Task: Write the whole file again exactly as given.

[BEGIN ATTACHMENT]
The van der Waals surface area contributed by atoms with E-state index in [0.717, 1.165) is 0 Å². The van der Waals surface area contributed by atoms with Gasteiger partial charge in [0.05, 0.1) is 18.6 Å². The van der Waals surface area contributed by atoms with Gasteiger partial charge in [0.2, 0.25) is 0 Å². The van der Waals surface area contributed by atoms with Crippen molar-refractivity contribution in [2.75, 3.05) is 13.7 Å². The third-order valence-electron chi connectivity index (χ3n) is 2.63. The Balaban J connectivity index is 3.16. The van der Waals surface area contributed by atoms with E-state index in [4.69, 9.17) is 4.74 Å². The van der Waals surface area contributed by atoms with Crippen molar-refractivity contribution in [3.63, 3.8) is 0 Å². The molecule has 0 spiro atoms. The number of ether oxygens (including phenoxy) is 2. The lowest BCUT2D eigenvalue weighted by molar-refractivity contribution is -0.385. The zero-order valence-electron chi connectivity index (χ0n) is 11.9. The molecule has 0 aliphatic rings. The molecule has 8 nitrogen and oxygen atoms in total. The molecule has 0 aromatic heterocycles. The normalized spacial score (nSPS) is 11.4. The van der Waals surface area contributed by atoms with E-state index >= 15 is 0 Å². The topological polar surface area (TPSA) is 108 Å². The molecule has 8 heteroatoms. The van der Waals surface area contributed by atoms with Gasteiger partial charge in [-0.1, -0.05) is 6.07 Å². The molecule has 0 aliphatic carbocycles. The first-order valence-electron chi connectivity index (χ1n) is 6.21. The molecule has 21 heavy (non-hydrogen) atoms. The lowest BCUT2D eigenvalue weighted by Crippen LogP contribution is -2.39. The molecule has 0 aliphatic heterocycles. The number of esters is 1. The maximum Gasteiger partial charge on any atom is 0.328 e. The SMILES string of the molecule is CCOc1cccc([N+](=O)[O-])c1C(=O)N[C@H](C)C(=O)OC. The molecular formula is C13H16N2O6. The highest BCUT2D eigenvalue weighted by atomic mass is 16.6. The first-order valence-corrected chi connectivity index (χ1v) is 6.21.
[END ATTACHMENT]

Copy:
The van der Waals surface area contributed by atoms with E-state index in [0.717, 1.165) is 0 Å². The van der Waals surface area contributed by atoms with Gasteiger partial charge in [0.05, 0.1) is 18.6 Å². The van der Waals surface area contributed by atoms with Gasteiger partial charge in [0.2, 0.25) is 0 Å². The van der Waals surface area contributed by atoms with Crippen molar-refractivity contribution in [2.75, 3.05) is 13.7 Å². The third-order valence-electron chi connectivity index (χ3n) is 2.63. The Balaban J connectivity index is 3.16. The van der Waals surface area contributed by atoms with E-state index in [4.69, 9.17) is 4.74 Å². The van der Waals surface area contributed by atoms with Crippen molar-refractivity contribution in [3.63, 3.8) is 0 Å². The molecule has 0 spiro atoms. The number of ether oxygens (including phenoxy) is 2. The lowest BCUT2D eigenvalue weighted by molar-refractivity contribution is -0.385. The zero-order valence-electron chi connectivity index (χ0n) is 11.9. The molecule has 0 aliphatic rings. The molecule has 8 nitrogen and oxygen atoms in total. The molecule has 0 aromatic heterocycles. The normalized spacial score (nSPS) is 11.4. The van der Waals surface area contributed by atoms with E-state index >= 15 is 0 Å². The topological polar surface area (TPSA) is 108 Å². The molecule has 8 heteroatoms. The van der Waals surface area contributed by atoms with Gasteiger partial charge in [-0.1, -0.05) is 6.07 Å². The molecule has 0 aliphatic carbocycles. The first-order valence-electron chi connectivity index (χ1n) is 6.21. The molecule has 21 heavy (non-hydrogen) atoms. The lowest BCUT2D eigenvalue weighted by Crippen LogP contribution is -2.39. The molecule has 0 aliphatic heterocycles. The number of esters is 1. The maximum Gasteiger partial charge on any atom is 0.328 e. The SMILES string of the molecule is CCOc1cccc([N+](=O)[O-])c1C(=O)N[C@H](C)C(=O)OC. The molecular formula is C13H16N2O6. The highest BCUT2D eigenvalue weighted by atomic mass is 16.6. The first-order valence-corrected chi connectivity index (χ1v) is 6.21.